My voyage to Antarctica is underway, and at the moment I am a man in flight. For weeks the ice sheet has been the sole occupant of my thoughts, but at the moment thoughts of Antarctica are melting away. The idea that I really will arrive in such a remote place seems both foreign and surreal. Our night flight creeps forward, notwithstanding. It only seems as though a few moments have passed, but we have started our final descent. Time may be linear, but its perception most certainly is not.
Another layover and another flight. It feels strange to have no required tasks for our trip, except to sit here and fly. Although very busy, this semester has been an incredibly positive experience for me. I don’t know why I waited so long to go back to school. I had always planned on returning, but I had trouble justifying the expense. I could picture myself in school, but I couldn’t ever figure out what classes to take. If I had started school I would have been a student without a major, a state that is for some reason taboo. After several years of contemplating a return, I had a frightening realization that if I didn’t go back to school soon, it was possible that I wouldn’t ever. Since I always had planned on college, I went ahead and enrolled, not knowing what my major would be.
It seems silly now that I worried so much over choosing a major. Since I entered school without really knowing a major (but declaring Computer Science, because they force you to choose one,) I didn’t have a set agenda for which classes to take. It turns out that this was the best thing for my future. Without a set program, I just chose classes that sounded interesting, and a few required Gen. Ed. classes. I took a math class, and rekindled an old enjoyment I had for mathematics. Since I enjoyed the math class, I took another, and another.
At this point, I knew that I wanted to do math for the rest of my life, but I wasn’t sure I wanted to be a math major. All I could picture was the stereo-typical math geek, alone with a board of equations. I decided that I needed to find a major that was math-heavy, but would still allow me to actually do some hands-on work. This is how I came to the determination that I should try engineering. I had heard that electrical engineering is the most mathematically intensive, which coupled with the fact that I knew very little about electricity ultimately drove me towards my calling. The fact that I didn’t end up a math major is actually pretty funny now, especially considering the head of our Antarctic Expedition (Dr. Ken Golden,) is a math professor. I hadn’t realized that there are math professors that do such hands-on research. It is probably a good thing I didn’t meet Dr. Golden sooner, or I may never have discovered the joys of engineering, and certainly wouldn’t be on a flight to Antarctica right now.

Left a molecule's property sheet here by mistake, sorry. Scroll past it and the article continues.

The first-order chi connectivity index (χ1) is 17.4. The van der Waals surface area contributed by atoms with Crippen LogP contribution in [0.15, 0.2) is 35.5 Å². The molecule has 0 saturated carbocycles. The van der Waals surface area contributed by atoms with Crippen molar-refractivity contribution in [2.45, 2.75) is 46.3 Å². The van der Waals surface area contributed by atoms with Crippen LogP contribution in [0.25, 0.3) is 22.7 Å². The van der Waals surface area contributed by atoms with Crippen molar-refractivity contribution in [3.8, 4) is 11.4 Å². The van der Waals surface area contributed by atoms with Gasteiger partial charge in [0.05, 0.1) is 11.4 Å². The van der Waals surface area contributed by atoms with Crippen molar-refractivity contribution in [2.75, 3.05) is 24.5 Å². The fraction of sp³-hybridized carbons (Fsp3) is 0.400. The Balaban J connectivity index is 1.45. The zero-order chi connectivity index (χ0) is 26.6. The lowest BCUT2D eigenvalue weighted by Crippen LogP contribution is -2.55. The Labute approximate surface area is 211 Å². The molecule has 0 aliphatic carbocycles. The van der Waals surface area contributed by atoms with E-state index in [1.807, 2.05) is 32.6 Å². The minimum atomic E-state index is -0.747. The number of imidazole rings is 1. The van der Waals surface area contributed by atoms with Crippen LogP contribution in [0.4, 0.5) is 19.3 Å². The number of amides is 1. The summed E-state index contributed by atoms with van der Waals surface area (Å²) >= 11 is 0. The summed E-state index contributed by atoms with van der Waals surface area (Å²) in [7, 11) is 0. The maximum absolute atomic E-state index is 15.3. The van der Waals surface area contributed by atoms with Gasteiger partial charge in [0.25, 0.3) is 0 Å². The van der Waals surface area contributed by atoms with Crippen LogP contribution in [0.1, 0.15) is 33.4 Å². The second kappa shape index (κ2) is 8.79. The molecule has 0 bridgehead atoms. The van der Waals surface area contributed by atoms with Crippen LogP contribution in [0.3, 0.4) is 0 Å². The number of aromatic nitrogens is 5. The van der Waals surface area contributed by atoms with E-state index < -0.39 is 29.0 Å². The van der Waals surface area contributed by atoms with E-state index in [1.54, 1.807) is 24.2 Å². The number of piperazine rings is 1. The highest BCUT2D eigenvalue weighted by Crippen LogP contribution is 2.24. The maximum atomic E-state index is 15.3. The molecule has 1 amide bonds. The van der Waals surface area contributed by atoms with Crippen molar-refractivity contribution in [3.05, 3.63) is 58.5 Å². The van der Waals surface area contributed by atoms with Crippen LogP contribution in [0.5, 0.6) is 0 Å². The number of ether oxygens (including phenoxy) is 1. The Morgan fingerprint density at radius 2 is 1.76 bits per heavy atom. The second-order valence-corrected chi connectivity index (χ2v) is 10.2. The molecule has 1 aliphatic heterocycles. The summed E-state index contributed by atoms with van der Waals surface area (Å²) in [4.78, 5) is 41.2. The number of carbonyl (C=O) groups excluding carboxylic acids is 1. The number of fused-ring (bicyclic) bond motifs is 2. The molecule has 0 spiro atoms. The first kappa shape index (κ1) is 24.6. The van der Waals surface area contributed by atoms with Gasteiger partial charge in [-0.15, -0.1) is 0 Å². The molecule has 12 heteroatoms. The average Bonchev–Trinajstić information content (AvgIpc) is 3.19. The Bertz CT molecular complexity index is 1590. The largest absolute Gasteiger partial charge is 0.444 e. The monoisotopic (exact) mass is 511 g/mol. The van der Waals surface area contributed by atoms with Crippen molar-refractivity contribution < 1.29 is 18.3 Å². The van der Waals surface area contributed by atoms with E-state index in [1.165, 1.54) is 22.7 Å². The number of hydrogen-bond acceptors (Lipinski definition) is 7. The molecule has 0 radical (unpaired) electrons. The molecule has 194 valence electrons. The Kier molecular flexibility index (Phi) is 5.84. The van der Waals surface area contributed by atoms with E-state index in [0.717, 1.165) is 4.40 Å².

I understand that traveling to Antarctica is not necessarily a part of the normal student experience, and I was shocked that such an opportunity would be available to an undergraduate. Although thrilled that I am a part of this project, this was not the only project I considered. I did meet briefly with a senior project group working to design a wireless vital-sign monitoring system for astronauts. I also nearly joined a group that is currently designing rocket control systems. I am really fortunate that I ended up studying engineering at a university that does research, particularly since this was not a criterion in my choice of college. Let this be a lesson for the kiddies out there! Choose a university that does research. They have, by far, the coolest projects.
I can’t see anything out my window but blackness, as we are over the ocean and it is night. Time is still crawling, but with every moment I know I am getting closer and closer to our exciting destination. I wonder what our perception of time will be during our training in New Zealand. Will it creep, like now, or will I blink and wonder where it went? There certainly is a lot of unknown awaiting us. Either way, Antarctica: here I come!